I have been really amiss this year with blogging about festivals…usually because I forget to write something before hand or directly after and after a few days I decide not to bother with it. But as Karneia is one of my favorite festivals of the year I have been watching the fullmoon approach with a sense of excitement, especially as the weather has been cooling down and autumn starting to turn its way round into the pattern of the year’s dance. Today was perhaps the first really autumn day weather-wise. The sky was crystal blue and the sun shining down, and yet there was a definite nip in the air, and a smell in the air of plant life ripening and breaking down into decay. Autumn always has a rich smell to it, and so the beginning of this wonderful smell always delight my nose.
Even though Karneia was celebrated over several consecutive days, as it culminated on the fullmoon that is when I celebrate it as a solitary worshipper. So for those who are planning on celebrating, it is coming tomorrow after sun down! This actual is great timing for my household since we will be spending the afternoon at the state fair, where there will be goats, and sheep, and cattle, as well as giant Alaskan cabbages and pumpkins (not to mention the funnel cakes, cotton candy and other tasty fair foods to gorge oneself with). It takes a feast of the beginning of autumn to an entirely different level this year, one that exemplifies the beginning of the season for my household just as the Karneia, with its harvest of immature grapes and special-raised rams, marked the beginning of its own particular harvest. And while I will be honoring the plentitude of gifts that Apollon brings by staying the foul weather and in a year that spends so much time encased in ice and snow, recedes the temperamental weather just long enough to bring new life to the landscape however briefly, I will also be honoring Dionysos of this festival time, who laughs and dances with the Satyrs among the whirling Doric maidens, and Apollon is honored with the Shepherd’s cloak as flowers are poured into his boat in offering.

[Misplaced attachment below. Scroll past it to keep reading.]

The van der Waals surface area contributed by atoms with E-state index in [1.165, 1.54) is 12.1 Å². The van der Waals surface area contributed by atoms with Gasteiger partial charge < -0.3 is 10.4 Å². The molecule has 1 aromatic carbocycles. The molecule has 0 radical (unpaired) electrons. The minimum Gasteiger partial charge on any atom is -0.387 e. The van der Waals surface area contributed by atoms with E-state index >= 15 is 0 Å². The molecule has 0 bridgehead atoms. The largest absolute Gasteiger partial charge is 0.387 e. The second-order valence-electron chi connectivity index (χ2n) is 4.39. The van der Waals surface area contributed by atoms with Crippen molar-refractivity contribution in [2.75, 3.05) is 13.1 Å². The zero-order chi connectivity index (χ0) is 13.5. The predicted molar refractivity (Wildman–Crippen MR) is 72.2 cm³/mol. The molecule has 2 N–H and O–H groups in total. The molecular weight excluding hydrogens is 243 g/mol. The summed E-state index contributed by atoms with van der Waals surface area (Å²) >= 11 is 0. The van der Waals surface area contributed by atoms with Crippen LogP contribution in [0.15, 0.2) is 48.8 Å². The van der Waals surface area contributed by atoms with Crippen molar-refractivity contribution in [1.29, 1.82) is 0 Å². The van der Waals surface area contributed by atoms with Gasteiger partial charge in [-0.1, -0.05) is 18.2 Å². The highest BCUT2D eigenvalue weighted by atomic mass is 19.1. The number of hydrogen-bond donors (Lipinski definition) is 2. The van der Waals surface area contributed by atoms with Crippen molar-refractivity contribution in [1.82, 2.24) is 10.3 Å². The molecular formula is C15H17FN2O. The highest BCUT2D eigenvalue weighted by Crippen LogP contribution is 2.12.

I actually rather wish I had some basket making stuff this year. I have woven a basket in years but I would love to make a special Karneia basket with a wide bottom that can be worn on the head in festive dancing for the gods before Apollon Karneios and in the company of Dionysos as those afore-mentioned dancing maidens….filled with those sweet things of autumn harvest. Whereas it is likely that these baskets, if they contained anything, would have held the tender grapes of the harvest, as we don’t have grapes this far north and it represents the initial harvests in general it would be more appropriate to have an assortment of things of that nature to have up here….that and the horn of a ram I think (considering that Zeus comes before Dionysos in this particular role and is himself the ram, and so was perhaps similarly honored, and Apollon honored as the shepherd). Maybe next year if I think about it far enough ahead of time rather than last minute…..especially since I would have to order basket making supplies.
Still I am looking forward to the high celebration that Karneia will present this year as it is occurring late enough in the year this time to coincide with local festivities. It is certain to make the occasion a grand time and one which can be happily followed by offerings to Apollon Karneios and to Dionysos. So to all who are celebrating….a very happy and blessed Karneia to you!